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Use Parse Core in Your Ionic Framework Mobile Apps

This time I am going to discuss how to store data using Parse, a Facebook company, and retrieve data from the cloud.

· Mobile Zone

Visually compose APIs with easy-to-use tooling. Learn how IBM API Connect provides near-universal access to data and services both on-premises and in the cloud, brought to you in partnership with IBM.

It is time I talk about another cloud data storage option for Ionic Framework.  Previously I had shown how to use the Dropbox Datastore APIFirebase, and PouchDB to store information remotely.

This time I am going to discuss how to store data using Parse, a Facebook company, and retrieve data from the cloud.

Let’s start by creating a fresh Ionic project to work with:

ionic start ParseProject blank
cd ParseProject
ionic platform add android
ionic platform add ios

Remember, if you’re not using a Mac, you cannot add and build for the iOS platform.

To use Parse Core in our project, we’ll need to have created an application in the Parse dashboard and download the JavaScript SDK.  At this point, I’m going to assume you’ve done both.

Save the parse-1.3.5.min.js file (or whatever is the latest) to your www/js directory at the root of your Ionic Framework project.  Inside your www/index.html file, make sure to include the Parse library between your <head> tags like so:

<script src="js/parse-1.3.5.min.js"></script>

Remember, your Parse version may be different than mine.

As of right now, I couldn’t find any nice AngularJS wrappers, so we’re going to go old school with plain JavaScript to get the job done.

Inside the $ionicPlatform.ready() method of your www/js/app.js file, add the following line of code:

Parse.initialize("APP_ID_HERE", "JAVASCRIPT_ID_HERE");

Parse Core can now be used throughout your project.  Go ahead and create a new controller in your app.js file and make it look similar to the following:

example.controller("ExampleController", function($scope) {

    $scope.savePerson = function(firstname, lastname) {
        var PeopleObject = Parse.Object.extend("PeopleObject");
        var person = new PeopleObject();
        person.set("firstname", firstname);
        person.set("lastname", lastname);
        person.save(null, {});


You can see in the above code we will be creating a new person object and saving the first and last name to it.  This information gets saved directly to the Parse cloud.

Before we start playing around with our application, let’s add one more function to the controller.  This time let’s add $scope.getPeople which will be responsible for selecting data from Parse:

$scope.getPeople = function(params) {
    var PeopleObject = Parse.Object.extend("PeopleObject");
    var query = new Parse.Query(PeopleObject);
    if(params !== undefined) {
        if(params.lastname !== undefined) {
            query.equalTo("lastname", params.lastname);
        if(params.firstname !== undefined) {
            query.equalTo("firstname", params.lastname);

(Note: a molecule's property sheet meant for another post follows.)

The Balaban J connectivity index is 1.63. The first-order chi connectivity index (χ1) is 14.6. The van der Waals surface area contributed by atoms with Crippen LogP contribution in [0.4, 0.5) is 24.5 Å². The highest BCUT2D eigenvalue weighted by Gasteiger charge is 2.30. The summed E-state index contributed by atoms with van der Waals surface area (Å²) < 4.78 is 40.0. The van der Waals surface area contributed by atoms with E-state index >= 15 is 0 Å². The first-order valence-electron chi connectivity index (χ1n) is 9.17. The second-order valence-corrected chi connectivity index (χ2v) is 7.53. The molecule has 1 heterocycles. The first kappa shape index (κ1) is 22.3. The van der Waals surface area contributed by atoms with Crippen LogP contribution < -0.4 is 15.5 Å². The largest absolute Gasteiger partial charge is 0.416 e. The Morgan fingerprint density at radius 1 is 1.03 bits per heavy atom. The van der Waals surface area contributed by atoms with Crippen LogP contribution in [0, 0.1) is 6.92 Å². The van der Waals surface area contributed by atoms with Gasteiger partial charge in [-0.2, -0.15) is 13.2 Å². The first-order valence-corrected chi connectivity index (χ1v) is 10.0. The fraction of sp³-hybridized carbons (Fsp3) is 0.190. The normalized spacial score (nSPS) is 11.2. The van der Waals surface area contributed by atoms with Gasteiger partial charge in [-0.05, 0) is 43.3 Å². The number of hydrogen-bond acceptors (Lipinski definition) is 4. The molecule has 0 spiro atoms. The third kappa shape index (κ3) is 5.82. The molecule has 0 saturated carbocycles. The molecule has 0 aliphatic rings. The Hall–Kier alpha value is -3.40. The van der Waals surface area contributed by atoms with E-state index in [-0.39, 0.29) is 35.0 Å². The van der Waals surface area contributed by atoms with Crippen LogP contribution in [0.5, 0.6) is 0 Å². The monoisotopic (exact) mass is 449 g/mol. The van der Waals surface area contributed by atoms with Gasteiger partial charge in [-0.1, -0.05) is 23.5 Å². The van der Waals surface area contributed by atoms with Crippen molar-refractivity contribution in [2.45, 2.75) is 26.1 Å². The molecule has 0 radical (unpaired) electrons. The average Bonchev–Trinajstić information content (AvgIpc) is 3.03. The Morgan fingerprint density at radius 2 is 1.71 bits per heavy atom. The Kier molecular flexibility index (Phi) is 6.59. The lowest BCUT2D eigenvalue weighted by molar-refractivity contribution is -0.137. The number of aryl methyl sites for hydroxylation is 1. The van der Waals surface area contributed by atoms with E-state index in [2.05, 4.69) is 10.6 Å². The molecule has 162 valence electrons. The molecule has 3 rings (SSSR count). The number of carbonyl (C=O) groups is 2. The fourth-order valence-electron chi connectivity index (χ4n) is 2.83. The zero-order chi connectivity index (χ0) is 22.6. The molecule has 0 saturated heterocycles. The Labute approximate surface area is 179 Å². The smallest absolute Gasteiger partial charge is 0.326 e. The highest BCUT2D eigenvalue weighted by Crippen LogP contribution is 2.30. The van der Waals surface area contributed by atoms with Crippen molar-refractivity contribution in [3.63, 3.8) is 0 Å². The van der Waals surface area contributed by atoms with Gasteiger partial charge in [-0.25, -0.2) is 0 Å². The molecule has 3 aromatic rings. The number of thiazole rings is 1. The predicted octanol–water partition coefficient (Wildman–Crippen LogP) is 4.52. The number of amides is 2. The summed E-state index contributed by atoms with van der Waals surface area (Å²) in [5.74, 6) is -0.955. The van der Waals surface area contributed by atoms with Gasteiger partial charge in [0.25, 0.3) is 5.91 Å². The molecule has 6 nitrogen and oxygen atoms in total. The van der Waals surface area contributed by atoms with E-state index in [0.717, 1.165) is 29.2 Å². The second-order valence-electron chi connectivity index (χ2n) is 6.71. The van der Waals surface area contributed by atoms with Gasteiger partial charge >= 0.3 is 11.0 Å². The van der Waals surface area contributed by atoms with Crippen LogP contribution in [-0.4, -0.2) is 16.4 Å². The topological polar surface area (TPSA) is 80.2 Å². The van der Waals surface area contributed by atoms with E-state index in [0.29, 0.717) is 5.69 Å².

success: function(results) {
            alert("Successfully retrieved " + results.length + " people!");
            for (var i = 0; i < results.length; i++) {
                var object = results[i];
                console.log(object.id + ' - ' + object.get("firstname") + " " + object.get("lastname"));
        error: function(error) {
            alert("Error: " + error.code + " " + error.message);

Most of this was taken directly from the official Parse documentation.  You can see that we prepare our PeopleObject and check to see if any parameters were passed into the function.  If parameters were passed, we are going to use them as query conditions.  If you’re familiar with SQL, it would be more like the where clause in the query.  We are then going to find all records based on our criteria and print them out to the console.

Now let’s make a simple front-end to go with this.  In your www/index.html file, add the following code to your <ion-content>tags while replacing them:

<ion-content ng-controller="ExampleController">
    <button class="button" ng-click="savePerson('Nic', 'Raboy')">Save Nic Raboy</button>
    <button class="button" ng-click="savePerson('Maria', 'Campos')">Save Maria Campos</button>
    <button class="button" ng-click="savePerson('Bruce', 'Raboy')">Save Bruce Raboy</button>
    <button class="button" ng-click="getPeople()">Print All People</button>
    <button class="button" ng-click="getPeople({lastname: 'Raboy'})">Print All Raboys</button>

Notice we don’t have much depth to our design.  We just have three buttons for inserting data into Parse and two buttons for querying data from Parse.

There is significantly more to the Parse JavaScript SDK, such as file storage or integrating with Facebook.  I wanted to stick strictly to data storage to compliment my other tutorials on the topic.  It is always nice to have options when making a decision for data storage.

A video version of this article can be seen below.

The Mobile Zone is brought to you in partnership with Strongloop and IBM.  Visually compose APIs with easy-to-use tooling. Learn how IBM API Connect provides near-universal access to data and services both on-premises and in the cloud.

java,mobile,frameworks,ionic,ionic framework,parse core,iot

Published at DZone with permission of Nic Raboy, DZone MVB. See the original article here.

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